The Eurasian curlew is one of our best loved birds. With its long legs, elongated down-curved beak and haunting bubbling call, this charismatic wader is part of the cultural fabric of both our uplands in spring and of our estuaries in winter.
An enduring source of artistic inspiration, Robert Burns proclaimed he had “never heard the solitary whistle of curlew on a summer noon without feeling an elevation of soul, while the late Ted Hughes, proclaimed the curlew “a wet-footed god of the horizons”.
Both poets, I’m sure, would be horrified to discover that the Eurasian curlew is in serious trouble and that its UK breeding population could be extinct in a generation.
After Russia and Finland, the UK is the most important country in the world for breeding curlews, hosting around a quarter of the global population. But since the mid-90s its numbers have almost halved. As it stands, they are on course to disappear from Wales and Northern Ireland, and their situation in England and Scotland is only marginally less perilous.
Consequently, the curlew is listed as globally Near Threatened on the International Union for Conservation of Nature’s Red List and has just been upgraded to red on the list of UK Birds of Conservation Concern. In simple terms, this means we’re in danger of losing them unless urgent action is taken now. Only one of the world’s eight species of curlew is thought to have a stable population. We believe we’ve already lost the Eskimo curlew and the slender-billed curlew forever. Our own Eurasian curlew must not be next.
There are two main reasons for this desperate situation. Firstly, around a sixth of the curlew’s suitable breeding habitat has been lost. Curlews like rough, damp vegetation of varying height and density. This provides them with places to nest, hide from predators and forage for food.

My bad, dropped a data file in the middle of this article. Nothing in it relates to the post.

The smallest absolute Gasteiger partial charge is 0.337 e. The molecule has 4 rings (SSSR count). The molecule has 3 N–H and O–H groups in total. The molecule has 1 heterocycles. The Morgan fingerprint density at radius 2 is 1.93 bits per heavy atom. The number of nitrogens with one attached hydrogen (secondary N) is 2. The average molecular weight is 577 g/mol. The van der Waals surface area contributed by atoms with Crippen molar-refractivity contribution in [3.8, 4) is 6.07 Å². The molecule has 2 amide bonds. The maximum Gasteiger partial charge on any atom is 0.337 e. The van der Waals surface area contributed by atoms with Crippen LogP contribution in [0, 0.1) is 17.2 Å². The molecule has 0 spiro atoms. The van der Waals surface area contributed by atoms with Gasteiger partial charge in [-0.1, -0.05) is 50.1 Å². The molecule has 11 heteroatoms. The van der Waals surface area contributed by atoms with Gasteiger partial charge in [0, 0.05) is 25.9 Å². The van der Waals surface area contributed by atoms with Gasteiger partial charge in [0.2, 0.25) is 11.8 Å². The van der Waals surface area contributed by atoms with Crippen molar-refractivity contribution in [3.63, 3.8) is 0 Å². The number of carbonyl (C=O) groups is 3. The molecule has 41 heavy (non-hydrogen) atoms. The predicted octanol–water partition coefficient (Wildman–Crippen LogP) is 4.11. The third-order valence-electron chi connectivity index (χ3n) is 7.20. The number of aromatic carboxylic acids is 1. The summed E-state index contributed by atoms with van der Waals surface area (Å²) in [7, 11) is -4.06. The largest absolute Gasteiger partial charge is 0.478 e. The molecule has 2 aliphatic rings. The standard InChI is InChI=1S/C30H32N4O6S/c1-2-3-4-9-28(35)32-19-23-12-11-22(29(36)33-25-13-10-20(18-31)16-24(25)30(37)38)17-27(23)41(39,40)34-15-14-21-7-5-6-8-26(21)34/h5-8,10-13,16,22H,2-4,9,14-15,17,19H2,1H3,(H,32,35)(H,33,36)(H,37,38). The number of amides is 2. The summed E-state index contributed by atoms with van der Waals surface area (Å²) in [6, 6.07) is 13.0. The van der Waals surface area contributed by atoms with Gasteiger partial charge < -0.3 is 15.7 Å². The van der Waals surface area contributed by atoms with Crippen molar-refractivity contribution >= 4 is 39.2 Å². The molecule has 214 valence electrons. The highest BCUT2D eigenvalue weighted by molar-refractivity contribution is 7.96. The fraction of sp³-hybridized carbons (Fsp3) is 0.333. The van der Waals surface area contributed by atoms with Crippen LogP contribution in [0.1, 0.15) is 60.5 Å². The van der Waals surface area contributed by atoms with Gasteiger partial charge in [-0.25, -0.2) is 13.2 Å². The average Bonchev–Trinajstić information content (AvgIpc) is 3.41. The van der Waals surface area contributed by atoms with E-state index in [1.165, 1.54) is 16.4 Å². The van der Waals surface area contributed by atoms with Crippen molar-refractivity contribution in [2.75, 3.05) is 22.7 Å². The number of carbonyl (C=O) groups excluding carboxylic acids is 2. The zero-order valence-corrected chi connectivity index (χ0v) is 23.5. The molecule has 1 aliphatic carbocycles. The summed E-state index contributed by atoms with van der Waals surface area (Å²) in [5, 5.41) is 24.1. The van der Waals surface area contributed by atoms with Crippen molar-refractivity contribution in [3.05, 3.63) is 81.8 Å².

The loss of suitable habitat is due to diminishing wet grasslands in the lowlands and changes in upland agriculture. Paradoxically, curlews have suffered from both expansions in livestock, which has increased trampling of nests, and reductions in grazing, which has reduced the availability of vegetation with the necessary mix of height and density.
The second reason is predation of both eggs and chicks. For curlews to achieve a stable population they need to produce roughly one fledged chick per pair every two years. Our research and other studies have shown that they’re not meeting this minimum requirement and one cause of this is predation.
At the RSPB, we’ve launched a five year programme, which we hope will lay the foundations for the curlew’s recovery. Working at six key curlew sites across the UK including Eastern Moors near Sheffield, we’re undertaking a trial, which will test the response of breeding curlews to a combination of habitat work and predator control. This will help us identify what we need to do to help curlew breed more successfully.
Once we’ve figured this out, we need to work out how we inspire and enable land managers to make the necessary changes to help curlews in the wider countryside. This might include introduction of new wader-friendly options in the Countryside Stewardship Scheme.
The RSPB can’t save the curlew on its own and luckily, we don’t have to. Many others are equally committed to helping this charismatic bird. Several private landowners are working with us on the trial management and, as you read this, nature writer and producer Mary Colwell is walking 500 miles across the UK in aid of curlew conservation. On May 21, she’ll be joining us at Eastern Moors to see our curlew trial management work.
Like Mary’s marathon walk, saving the curlew is going to be a long and arduous task but it’s one we can’t afford to fail. The future of the species depends on us getting this right.
Sarah Sanders manages the Curlew Recovery Programme at the RSPB.